Interconnectors, like Viking Link, can bring many benefits, including:
Improved security of supply – by enabling the import of generation from neighbouring interconnected markets.
Lowering the cost of electricity through cross-border trade in electricity and shared use of the cheapest generation sources. This can help consumers in an expensive market to benefit from cheaper imports.
Increased market for producers, such as wind power generators.
Interconnectors increase opportunities to sell electricity, reducing surplus and adding value. Contributing to the development of the EU single market and optimising the use of resources across neighbouring countries.
To meet international and domestic renewable and climate change targets, the UK and Denmark will generate more power from renewable sources, including offshore wind.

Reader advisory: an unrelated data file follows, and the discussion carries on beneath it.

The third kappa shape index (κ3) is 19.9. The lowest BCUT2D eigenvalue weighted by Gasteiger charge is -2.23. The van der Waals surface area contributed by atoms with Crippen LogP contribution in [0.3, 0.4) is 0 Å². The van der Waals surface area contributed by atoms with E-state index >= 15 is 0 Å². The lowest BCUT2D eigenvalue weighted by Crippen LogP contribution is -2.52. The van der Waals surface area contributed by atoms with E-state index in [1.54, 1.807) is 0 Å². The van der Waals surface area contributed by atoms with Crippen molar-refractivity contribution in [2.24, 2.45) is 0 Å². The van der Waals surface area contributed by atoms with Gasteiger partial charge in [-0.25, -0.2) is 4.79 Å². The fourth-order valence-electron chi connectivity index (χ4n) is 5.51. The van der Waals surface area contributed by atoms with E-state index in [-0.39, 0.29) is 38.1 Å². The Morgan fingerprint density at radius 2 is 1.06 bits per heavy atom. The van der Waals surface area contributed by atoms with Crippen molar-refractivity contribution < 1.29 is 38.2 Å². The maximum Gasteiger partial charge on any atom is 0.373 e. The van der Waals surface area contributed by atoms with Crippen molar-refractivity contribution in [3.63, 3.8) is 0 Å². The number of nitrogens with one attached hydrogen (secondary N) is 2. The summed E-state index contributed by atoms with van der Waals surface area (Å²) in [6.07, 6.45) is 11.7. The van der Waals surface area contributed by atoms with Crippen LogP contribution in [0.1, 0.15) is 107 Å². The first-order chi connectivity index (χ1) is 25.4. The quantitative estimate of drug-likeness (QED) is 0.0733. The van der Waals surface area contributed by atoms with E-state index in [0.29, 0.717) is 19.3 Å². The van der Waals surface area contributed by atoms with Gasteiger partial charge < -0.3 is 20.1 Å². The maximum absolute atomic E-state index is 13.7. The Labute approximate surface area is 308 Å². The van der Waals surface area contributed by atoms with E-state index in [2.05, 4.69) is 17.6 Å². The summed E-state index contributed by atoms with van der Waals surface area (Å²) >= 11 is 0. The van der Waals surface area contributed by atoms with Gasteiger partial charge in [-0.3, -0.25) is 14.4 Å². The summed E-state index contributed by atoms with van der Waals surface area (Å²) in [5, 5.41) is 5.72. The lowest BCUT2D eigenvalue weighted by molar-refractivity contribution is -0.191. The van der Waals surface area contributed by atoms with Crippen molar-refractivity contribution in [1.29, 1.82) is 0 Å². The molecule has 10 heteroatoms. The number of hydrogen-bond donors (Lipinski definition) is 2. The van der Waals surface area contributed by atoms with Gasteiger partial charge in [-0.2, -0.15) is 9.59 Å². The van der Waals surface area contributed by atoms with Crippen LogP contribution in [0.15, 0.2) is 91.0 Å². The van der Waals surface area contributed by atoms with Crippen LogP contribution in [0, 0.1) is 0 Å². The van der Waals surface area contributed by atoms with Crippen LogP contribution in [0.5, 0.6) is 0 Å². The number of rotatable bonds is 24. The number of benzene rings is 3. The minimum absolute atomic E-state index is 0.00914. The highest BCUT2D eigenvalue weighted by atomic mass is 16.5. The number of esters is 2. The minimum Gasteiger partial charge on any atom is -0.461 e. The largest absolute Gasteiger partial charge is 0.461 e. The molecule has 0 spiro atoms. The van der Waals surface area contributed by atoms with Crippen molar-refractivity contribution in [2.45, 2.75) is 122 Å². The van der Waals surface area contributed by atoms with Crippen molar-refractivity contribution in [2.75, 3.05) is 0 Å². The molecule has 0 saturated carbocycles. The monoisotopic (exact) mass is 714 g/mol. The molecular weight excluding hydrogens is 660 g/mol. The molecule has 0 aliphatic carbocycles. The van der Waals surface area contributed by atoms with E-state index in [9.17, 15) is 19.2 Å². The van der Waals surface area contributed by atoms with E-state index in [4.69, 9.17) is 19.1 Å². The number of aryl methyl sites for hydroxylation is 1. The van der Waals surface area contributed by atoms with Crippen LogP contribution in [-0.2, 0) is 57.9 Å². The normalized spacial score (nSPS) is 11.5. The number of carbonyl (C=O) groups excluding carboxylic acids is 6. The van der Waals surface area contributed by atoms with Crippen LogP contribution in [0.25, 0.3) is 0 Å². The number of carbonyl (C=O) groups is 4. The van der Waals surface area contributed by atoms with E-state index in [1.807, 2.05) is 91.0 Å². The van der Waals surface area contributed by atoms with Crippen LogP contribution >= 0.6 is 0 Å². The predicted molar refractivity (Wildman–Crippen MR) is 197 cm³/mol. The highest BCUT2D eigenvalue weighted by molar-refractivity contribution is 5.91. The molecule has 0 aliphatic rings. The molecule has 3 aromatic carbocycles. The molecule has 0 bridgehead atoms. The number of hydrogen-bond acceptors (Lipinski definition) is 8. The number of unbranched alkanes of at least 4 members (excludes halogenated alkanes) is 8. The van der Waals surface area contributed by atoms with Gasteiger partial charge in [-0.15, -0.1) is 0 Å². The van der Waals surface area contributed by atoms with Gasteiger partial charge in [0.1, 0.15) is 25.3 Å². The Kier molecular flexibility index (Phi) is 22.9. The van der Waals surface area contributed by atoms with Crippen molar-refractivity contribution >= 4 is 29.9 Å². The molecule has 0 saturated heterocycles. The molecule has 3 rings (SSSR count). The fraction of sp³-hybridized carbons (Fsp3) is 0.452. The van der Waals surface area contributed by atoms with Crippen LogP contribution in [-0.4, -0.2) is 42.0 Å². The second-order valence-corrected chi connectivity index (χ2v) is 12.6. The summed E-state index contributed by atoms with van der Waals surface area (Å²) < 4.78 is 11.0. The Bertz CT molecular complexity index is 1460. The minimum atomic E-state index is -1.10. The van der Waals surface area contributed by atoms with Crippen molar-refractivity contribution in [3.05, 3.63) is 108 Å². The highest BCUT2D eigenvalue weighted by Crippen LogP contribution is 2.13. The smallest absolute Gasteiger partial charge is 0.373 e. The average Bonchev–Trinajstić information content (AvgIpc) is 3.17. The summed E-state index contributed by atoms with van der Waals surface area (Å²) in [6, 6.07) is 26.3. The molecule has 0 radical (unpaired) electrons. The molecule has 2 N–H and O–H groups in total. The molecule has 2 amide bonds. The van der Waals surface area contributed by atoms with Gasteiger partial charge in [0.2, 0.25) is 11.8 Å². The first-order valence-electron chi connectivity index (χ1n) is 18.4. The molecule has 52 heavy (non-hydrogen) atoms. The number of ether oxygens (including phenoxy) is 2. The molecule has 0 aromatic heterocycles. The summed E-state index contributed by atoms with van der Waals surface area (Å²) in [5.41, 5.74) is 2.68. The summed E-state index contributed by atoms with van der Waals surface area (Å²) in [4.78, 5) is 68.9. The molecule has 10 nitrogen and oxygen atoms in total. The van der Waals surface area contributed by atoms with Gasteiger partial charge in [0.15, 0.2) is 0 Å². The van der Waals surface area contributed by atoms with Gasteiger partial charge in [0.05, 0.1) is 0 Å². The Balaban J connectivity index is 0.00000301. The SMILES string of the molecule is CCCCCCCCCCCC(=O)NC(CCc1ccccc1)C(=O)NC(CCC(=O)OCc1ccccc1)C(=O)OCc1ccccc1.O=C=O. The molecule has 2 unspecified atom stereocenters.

The UK faces a major challenge in how it continues to meet the country's increasing energy needs and addresses the problem of climate change. By linking with other countries' transmission systems, National Grid can increase the diversity and security of energy supplies, facilitate competition in the European market and help the transition to a low carbon energy sector by integrating renewable sources.
Viking Link will also help the UK Government meet its carbon reduction commitments by providing access to a well-developed, low cost renewable energy market. Denmark is aiming for 100% renewable energy in their electricity systems by 2030.
Being able to balance wind production and demand across countries and closer integration between electricity systems are vital for the efficient transition towards a green energy future. At present 43 per cent wind is relative to electricity consumption and Energinet’s interconnectors to Norway, Sweden and Germany already help balance the wind power-based electricity system.
The need for more interconnectors is growing and Energinet is working with transmission companies in neighbouring countries to build an interconnector to the Netherlands and two more interconnectors to Germany.